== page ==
The ability to maintain an upright posture and to move your arms and legs to perform all sorts of tasks and activities is an important component of your health. Most of us can learn to live with the various medical conditions that we may develop, but only if we are able to continue at our jobs, take care of our families, and enjoy important occasions with family and friends. All of these activities require the ability to move without difficulty or pain.
Because physical therapists are experts in movement and function, they do not confine their talents to treating people who are ill. A large part of a physical therapist’s program is directed at preventing injury, loss of movement, and even surgery. Physical therapists work as consultants in industrial settings to improve the design of the workplace and reduce the risk of workers overusing certain muscles or developing low back pain. They also provide services to athletes at all levels to screen for potential problems and institute preventive exercise programs. With the boom in the golf and fitness industries, a number of physical therapists are engaged in consulting with recreational golfers and fitness clubs to develop workouts that are safe and effective, especially for people who already know that they have a problem with their joints or their backs.
The cornerstones of physical therapy treatment are therapeutic exercise and functional training. In addition to “hands-on” care, physical therapists also educate patients to take care of themselves and to perform certain exercises on their own. Depending on the particular needs of a patient, physical therapists may also “mobilize” a joint (that is, perform certain types of movements at the end of your range of motion) or massage a muscle to promote proper movement and function. Physical therapists also use methods such as ultrasound (which uses high frequency waves to produce heat), hot packs, and ice. Although other kinds of practitioners will offer some of these treatments as “physical therapy,” it’s important for you to know that physical therapy can only be provided by qualified physical therapists or by physical therapist assistants, who must complete a 2-year education program and who work only under the direction and supervision of physical therapists.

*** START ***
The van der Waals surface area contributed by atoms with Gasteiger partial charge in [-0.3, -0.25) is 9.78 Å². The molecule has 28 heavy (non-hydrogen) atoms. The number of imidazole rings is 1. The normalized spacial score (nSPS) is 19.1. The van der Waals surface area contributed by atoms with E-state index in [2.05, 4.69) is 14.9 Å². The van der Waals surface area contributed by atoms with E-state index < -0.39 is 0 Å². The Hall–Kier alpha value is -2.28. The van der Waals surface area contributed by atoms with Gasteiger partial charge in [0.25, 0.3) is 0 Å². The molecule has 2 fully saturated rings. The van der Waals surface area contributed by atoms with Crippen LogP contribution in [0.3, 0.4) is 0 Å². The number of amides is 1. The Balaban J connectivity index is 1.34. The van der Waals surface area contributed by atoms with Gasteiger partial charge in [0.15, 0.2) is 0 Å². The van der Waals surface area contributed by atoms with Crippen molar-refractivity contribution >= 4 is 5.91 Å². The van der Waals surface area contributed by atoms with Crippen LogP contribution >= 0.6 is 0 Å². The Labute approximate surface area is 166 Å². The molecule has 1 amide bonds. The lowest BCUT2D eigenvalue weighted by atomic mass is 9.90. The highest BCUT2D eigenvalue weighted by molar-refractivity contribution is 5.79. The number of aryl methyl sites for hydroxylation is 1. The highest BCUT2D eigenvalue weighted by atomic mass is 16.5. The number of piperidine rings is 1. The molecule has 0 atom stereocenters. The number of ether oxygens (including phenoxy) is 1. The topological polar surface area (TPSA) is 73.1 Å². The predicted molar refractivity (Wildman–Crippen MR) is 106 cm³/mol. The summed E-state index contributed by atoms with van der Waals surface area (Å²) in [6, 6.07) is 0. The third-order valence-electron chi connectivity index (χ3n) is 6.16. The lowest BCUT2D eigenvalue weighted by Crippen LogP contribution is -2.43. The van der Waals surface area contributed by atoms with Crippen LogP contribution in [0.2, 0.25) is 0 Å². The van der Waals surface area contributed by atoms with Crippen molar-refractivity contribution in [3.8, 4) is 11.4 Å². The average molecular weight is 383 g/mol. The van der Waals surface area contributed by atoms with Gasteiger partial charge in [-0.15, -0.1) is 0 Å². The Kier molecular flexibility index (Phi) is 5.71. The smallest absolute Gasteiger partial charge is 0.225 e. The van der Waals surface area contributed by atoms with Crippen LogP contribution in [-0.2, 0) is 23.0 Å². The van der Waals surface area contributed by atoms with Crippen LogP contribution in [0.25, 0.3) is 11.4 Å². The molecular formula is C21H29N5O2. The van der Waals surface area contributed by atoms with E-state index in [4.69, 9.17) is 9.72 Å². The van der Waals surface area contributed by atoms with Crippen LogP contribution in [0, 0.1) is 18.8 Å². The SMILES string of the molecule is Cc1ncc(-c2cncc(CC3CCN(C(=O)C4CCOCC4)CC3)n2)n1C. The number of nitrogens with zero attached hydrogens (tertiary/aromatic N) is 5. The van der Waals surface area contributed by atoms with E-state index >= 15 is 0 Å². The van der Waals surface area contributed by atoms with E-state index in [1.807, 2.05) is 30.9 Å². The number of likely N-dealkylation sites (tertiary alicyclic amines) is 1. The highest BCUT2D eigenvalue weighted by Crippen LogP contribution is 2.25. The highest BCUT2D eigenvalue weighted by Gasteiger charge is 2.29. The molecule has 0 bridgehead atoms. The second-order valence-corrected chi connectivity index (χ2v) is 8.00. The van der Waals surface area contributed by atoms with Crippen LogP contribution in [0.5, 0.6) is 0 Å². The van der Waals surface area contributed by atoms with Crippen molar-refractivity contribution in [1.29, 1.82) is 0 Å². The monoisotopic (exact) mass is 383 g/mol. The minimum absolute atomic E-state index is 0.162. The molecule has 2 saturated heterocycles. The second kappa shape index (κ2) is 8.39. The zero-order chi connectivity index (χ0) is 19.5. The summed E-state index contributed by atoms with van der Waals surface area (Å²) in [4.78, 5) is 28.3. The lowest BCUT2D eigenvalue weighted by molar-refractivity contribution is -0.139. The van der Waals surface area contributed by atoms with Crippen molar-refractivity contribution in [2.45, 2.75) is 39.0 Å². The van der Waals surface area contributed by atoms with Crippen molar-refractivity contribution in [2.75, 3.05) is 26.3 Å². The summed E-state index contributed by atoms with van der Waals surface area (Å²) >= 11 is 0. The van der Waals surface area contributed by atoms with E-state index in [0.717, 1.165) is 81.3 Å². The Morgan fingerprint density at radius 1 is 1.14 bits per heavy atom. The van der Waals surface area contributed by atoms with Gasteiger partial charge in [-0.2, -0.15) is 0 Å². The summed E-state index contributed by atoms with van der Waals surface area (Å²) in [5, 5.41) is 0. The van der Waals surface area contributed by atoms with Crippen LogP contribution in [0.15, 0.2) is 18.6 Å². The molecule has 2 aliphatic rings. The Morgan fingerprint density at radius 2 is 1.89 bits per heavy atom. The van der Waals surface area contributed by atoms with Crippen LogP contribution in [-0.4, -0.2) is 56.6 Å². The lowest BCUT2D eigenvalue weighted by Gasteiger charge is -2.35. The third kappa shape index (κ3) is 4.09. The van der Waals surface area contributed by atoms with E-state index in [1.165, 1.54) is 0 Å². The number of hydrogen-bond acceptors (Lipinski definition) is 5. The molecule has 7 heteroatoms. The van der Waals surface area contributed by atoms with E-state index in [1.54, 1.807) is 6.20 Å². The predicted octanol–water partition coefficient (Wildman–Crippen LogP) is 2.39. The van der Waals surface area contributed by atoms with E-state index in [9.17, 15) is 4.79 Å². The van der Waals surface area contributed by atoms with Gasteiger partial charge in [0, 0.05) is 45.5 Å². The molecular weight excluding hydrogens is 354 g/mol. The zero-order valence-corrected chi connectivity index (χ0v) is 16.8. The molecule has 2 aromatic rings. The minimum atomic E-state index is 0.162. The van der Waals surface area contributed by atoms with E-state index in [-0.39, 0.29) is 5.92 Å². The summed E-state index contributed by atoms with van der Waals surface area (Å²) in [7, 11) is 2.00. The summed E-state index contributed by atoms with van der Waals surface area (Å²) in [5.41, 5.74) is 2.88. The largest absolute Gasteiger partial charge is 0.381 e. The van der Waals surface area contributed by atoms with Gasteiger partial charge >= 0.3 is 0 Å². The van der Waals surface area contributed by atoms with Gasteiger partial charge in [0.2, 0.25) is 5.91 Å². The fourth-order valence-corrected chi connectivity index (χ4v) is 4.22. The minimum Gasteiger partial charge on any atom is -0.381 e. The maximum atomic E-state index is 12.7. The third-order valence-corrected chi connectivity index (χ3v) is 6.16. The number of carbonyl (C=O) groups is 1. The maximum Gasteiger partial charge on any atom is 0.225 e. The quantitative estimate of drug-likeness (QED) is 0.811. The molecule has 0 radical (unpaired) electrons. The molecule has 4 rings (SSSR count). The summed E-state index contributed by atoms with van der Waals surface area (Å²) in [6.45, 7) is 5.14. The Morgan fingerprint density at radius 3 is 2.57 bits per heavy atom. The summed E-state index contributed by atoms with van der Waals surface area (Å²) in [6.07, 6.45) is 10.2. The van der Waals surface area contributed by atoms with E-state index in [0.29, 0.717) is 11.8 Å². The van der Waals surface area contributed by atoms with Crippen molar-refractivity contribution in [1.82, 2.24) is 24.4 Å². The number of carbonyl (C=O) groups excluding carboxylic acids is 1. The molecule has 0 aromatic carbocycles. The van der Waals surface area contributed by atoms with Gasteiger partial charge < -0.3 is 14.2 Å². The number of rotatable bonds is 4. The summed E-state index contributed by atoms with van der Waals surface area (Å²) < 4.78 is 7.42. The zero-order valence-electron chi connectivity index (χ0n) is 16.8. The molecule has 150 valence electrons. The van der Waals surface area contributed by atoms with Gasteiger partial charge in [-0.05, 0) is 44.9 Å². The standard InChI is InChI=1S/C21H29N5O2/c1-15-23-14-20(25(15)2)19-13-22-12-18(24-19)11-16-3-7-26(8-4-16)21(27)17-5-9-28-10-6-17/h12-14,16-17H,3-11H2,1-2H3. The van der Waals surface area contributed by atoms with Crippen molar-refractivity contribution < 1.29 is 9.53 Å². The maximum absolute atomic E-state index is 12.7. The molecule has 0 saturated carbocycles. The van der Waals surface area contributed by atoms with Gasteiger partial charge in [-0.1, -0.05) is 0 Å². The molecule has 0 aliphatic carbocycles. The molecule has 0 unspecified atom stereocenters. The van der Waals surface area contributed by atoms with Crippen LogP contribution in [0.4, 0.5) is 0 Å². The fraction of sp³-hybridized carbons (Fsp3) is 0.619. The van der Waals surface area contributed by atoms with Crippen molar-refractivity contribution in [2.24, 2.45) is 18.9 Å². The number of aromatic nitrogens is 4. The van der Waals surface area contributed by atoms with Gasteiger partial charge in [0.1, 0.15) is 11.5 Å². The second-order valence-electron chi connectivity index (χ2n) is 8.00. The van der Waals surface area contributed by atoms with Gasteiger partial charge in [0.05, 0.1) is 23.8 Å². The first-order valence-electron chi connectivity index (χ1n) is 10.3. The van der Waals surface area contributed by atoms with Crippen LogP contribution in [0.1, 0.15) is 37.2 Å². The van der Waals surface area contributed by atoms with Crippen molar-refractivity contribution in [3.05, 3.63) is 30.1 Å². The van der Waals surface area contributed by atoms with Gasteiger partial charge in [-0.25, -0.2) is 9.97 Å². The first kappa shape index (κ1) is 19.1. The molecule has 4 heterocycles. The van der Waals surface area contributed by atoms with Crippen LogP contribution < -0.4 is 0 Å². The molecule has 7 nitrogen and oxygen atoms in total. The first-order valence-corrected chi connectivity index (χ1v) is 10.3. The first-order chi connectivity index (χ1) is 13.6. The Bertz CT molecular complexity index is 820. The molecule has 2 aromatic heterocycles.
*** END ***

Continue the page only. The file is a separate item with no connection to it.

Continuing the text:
Most forms of physical therapy treatment are covered by your insurance, but the coverage will vary with each plan. Most states do not legally require patients to see their physicians before seeing a physical therapist. Most of the time all you have to do is ask your doctor if physical therapy is right for you.
WHY ARE PEOPLE REFERRED TO PHYSICAL THERAPY?
You and others may be referred to physical therapy because of a movement dysfunction associated with pain. Your difficulty with moving part(s) of your body (like bending at the low back or difficulty sleeping on your shoulder, etc.) very likely results in limitations with your daily activities (e.g., difficulty getting out of a chair, an inability to play sports, or trouble with walking, etc.). Physical therapists treat these movement dysfunctions and their associated pains, and restore your body’s ability to move in a normal manner.
WHY SHOULD I CHOOSE A PRIVATE PRACTICE PHYSICAL THERAPIST?
We believe that we can provide you with the highest quality of care available and do it in a cost-effective manner.
You will work closely with your physical therapist and in most instances, your case will be managed by the same physical therapist from the beginning to the end of your experience with us.
WHO PAYS FOR THE TREATMENT?
In most cases, health insurance will cover your treatment. We accept the following insurances:
- AARP Secure Horizons
- Align Networks
- Automobile Accidents
- Beech Street
- Blue Cross
- Empire Plan
- Integrated Health Plan
- Medicare Replacement Plans
- Neighborhood Health Partnership
- United Healthcare
- Universal Healthcare
- Workman’s Compensation
Please make sure you talk to our receptionist so we can help you clarify your insurance coverage.
WHO WILL SEE ME?